Clinicians have long appreciated the distinct phenotype of systemic juvenile idiopathic arthritis (SJIA) compared to polyarticular juvenile idiopathic arthritis (POLY). We hypothesized that gene expression profiles of peripheral blood mononuclear cells (PBMC) from children with each disease would reveal distinct biological pathways when analyzed for significant associations with elevations in two markers of JIA activity, erythrocyte sedimentation rate (ESR) and number of affected joints (joint count, JC).PBMC RNA from SJIA and POLY patients was profiled by kinetic PCR to analyze expression of 181 genes, selected for relevance to immune response pathways. Pearson correlation and Student's t-test analyses were performed to identify transcripts significantly associated with clinical parameters (ESR and JC) in SJIA or POLY samples. These transcripts were used to find related biological pathways.Combining Pearson and t-test analyses, we found 91 ESR-related and 92 JC-related genes in SJIA. For POLY, 20 ESR-related and 0 JC-related genes were found. Using Ingenuity Systems Pathways Analysis, we identified SJIA ESR-related and JC-related pathways. The two sets of pathways are strongly correlated. In contrast, there is a weaker correlation between SJIA and POLY ESR-related pathways. Notably, distinct biological processes were found to correlate with JC in samples from the earlier systemic plus arthritic phase (SAF) of SJIA compared to samples from the later arthritis-predominant phase (AF). Within the SJIA SAF group, IL-10 expression was related to JC, whereas lack of IL-4 appeared to characterize the chronic arthritis (AF) subgroup.The strong correlation between pathways implicated in elevations of both ESR and JC in SJIA argues that the systemic and arthritic components of the disease are related mechanistically. Inflammatory pathways in SJIA are distinct from those in POLY course JIA, consistent with differences in clinically appreciated target organs. The limited number of ESR-related SJIA genes that also are associated with elevations of ESR in POLY implies that the SJIA associations are specific for SJIA, at least to some degree. The distinct pathways associated with arthritis in early and late SJIA raise the possibility that different immunobiology underlies arthritis over the course of SJIA.

View details for DOI 10.1186/1741-7015-10-125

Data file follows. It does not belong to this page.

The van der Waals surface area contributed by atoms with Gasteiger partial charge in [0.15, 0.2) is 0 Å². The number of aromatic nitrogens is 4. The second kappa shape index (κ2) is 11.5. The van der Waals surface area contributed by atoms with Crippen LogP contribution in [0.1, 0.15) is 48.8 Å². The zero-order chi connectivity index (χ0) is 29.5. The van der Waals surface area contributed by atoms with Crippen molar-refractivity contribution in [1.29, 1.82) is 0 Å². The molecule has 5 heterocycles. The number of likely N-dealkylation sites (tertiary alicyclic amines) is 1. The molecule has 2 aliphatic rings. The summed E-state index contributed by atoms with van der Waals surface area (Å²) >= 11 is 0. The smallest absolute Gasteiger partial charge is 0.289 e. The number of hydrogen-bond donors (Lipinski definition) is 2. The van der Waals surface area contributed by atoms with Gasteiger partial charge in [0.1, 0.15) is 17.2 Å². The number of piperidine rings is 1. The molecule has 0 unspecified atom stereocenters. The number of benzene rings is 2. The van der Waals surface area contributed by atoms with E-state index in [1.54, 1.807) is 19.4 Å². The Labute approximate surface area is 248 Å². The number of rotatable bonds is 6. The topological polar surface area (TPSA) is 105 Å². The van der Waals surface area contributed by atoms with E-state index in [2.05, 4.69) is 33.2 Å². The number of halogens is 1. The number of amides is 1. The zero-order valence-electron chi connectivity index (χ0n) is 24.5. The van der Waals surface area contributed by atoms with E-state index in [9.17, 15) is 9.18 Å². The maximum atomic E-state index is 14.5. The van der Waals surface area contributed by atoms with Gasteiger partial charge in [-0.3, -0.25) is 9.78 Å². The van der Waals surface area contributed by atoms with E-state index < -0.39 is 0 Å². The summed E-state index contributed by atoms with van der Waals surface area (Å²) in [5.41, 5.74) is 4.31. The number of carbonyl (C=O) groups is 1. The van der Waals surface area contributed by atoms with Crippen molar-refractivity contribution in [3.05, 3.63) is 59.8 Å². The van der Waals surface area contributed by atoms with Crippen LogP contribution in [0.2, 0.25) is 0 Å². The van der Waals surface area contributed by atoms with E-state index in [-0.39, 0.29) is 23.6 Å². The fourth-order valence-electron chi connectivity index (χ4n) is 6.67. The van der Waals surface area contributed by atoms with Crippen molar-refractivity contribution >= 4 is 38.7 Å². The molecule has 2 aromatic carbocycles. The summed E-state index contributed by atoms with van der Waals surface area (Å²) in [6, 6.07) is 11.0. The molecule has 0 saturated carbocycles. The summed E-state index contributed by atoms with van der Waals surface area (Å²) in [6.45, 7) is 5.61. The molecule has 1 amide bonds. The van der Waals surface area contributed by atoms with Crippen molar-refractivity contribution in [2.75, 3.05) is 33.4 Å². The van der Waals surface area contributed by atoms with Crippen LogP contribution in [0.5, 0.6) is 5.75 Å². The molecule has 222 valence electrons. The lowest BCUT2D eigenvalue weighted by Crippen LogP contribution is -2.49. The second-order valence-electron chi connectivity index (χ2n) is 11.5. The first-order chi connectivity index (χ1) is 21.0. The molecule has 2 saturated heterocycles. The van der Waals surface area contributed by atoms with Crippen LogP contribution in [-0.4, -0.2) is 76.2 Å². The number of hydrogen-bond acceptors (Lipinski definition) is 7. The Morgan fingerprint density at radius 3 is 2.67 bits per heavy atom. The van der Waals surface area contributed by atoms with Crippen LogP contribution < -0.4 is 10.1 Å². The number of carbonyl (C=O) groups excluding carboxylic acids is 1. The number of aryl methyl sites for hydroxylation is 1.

View details for Web of Science ID 000312394300001

View details for PubMedID 23092393

View details for PubMedCentralID PMC3523070

Do Adult Disease Severity Subclassifications Predict Use of Cyclophosphamide in Children with ANCA-associated Vasculitis? An Analysis of ARChiVe Study Treatment Decisions JOURNAL OF RHEUMATOLOGY Morishita, K., Guzman, J., Chira, P., Muscal, E., Zeft, A., Klein-Gitelman, M., Uribe, A. G., Abramson, L., Benseler, S. M., Eberhard, A., Ede, K., Hashkes, P. J., Hersh, A. O., Higgins, G., Imundo, L. F., Jung, L., Kim, S., Kingsbury, D. J., Lawson, E. F., Lee, T., Li, S. C., Lovell, D. J., Mason, T., McCurdy, D., O'Neil, K. M., Punaro, M., Ramsey, S. E., Reiff, A., Rosenkranz, M., Schikler, K. N., Scuccimarri, R., Singer, N. G., Stevens, A. M., Van Mater, H., Wahezi, D. M., White, A. J., Cabral, D. A. 2012; 39 (10): 2012-2020

Abstract

To determine whether adult disease severity subclassification systems for antineutrophil cytoplasmic antibody-associated vasculitis (AAV) are concordant with the decision to treat pediatric patients with cyclophosphamide (CYC).We applied the European Vasculitis Study (EUVAS) and Wegener's Granulomatosis Etanercept Trial (WGET) disease severity subclassification systems to pediatric patients with AAV in A Registry for Childhood Vasculitis (ARChiVe). Modifications were made to the EUVAS and WGET systems to enable their application to this cohort of children. Treatment was categorized into 2 groups, "cyclophosphamide" and "no cyclophosphamide." Pearson's chi-square and Kendall's rank correlation coefficient statistical analyses were used to determine the relationship between disease severity subgroup and treatment at the time of diagnosis.In total, 125 children with AAV were studied. Severity subgroup was associated with treatment group in both the EUVAS (chi-square 45.14, p < 0.001, Kendall's tau-b 0.601, p < 0.001) and WGET (chi-square 59.33, p < 0.001, Kendall's tau-b 0.689, p < 0.001) systems; however, 7 children classified by both systems as having less severe disease received CYC, and 6 children classified as having severe disease by both systems did not receive CYC.In this pediatric AAV cohort, the EUVAS and WGET adult severity subclassification systems had strong correlation with physician choice of treatment. However, a proportion of patients received treatment that was not concordant with their assigned severity subclass.

View details for DOI 10.3899/jrheum.120299

View details for Web of Science ID 000310256100017

View details for PubMedID 22859342

Assessing the Performance of the Birmingham Vasculitis Activity Score at Diagnosis for Children with Antineutrophil Cytoplasmic Antibody-associated Vasculitis in A Registry for Childhood Vasculitis (ARChiVe) JOURNAL OF RHEUMATOLOGY Morishita, K., Li, S. C., Muscal, E., Spalding, S., Guzman, J., Uribe, A., Abramson, L., Baszis, K., Benseler, S., Bowyer, S., Campillo, S., Chira, P., Hersh, A. O., Higgins, G., Eberhard, A., Ede, K., Imundo, L., Jung, L., Kim, S., Kingsbury, D. J., Klein-Gitelman, M., Lawson, E. F., Lovell, D. J., Mason, T., McCurdy, D., Nanda, K., Nassi, L., O'Neil, K. M., Rabinovich, E., Ramsey, S. E., Reiff, A., Rosenkranz, M., Schikler, K., Stevens, A., Wahezi, D., Cabral, D. A. 2012; 39 (5): 1088-1094